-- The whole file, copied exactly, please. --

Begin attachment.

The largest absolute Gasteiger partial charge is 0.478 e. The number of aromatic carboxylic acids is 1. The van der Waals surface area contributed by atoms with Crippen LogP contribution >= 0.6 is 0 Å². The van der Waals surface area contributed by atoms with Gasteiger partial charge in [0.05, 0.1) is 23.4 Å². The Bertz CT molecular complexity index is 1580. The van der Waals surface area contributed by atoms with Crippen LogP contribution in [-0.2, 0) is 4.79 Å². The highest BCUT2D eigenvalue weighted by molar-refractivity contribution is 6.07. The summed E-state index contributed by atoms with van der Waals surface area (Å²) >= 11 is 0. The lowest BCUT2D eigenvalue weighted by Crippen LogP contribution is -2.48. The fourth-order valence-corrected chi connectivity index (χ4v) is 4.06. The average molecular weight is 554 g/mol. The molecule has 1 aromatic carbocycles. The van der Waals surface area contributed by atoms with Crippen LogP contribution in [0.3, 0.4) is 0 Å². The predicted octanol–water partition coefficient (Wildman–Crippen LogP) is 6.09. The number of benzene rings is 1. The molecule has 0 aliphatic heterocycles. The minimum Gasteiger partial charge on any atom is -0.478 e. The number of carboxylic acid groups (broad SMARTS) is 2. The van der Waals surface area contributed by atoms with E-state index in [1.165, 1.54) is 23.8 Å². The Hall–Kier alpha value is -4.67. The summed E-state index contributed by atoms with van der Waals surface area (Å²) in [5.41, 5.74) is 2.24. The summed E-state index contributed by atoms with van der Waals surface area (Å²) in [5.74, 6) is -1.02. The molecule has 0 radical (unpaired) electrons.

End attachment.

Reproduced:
The largest absolute Gasteiger partial charge is 0.478 e. The number of aromatic carboxylic acids is 1. The van der Waals surface area contributed by atoms with Crippen LogP contribution >= 0.6 is 0 Å². The van der Waals surface area contributed by atoms with Gasteiger partial charge in [0.05, 0.1) is 23.4 Å². The Bertz CT molecular complexity index is 1580. The van der Waals surface area contributed by atoms with Crippen LogP contribution in [-0.2, 0) is 4.79 Å². The highest BCUT2D eigenvalue weighted by molar-refractivity contribution is 6.07. The summed E-state index contributed by atoms with van der Waals surface area (Å²) >= 11 is 0. The lowest BCUT2D eigenvalue weighted by Crippen LogP contribution is -2.48. The fourth-order valence-corrected chi connectivity index (χ4v) is 4.06. The average molecular weight is 554 g/mol. The molecule has 1 aromatic carbocycles. The van der Waals surface area contributed by atoms with Crippen LogP contribution in [0.3, 0.4) is 0 Å². The predicted octanol–water partition coefficient (Wildman–Crippen LogP) is 6.09. The number of benzene rings is 1. The molecule has 0 aliphatic heterocycles. The minimum Gasteiger partial charge on any atom is -0.478 e. The number of carboxylic acid groups (broad SMARTS) is 2. The van der Waals surface area contributed by atoms with E-state index in [1.165, 1.54) is 23.8 Å². The Hall–Kier alpha value is -4.67. The summed E-state index contributed by atoms with van der Waals surface area (Å²) in [5.41, 5.74) is 2.24. The summed E-state index contributed by atoms with van der Waals surface area (Å²) in [5.74, 6) is -1.02. The molecule has 0 radical (unpaired) electrons.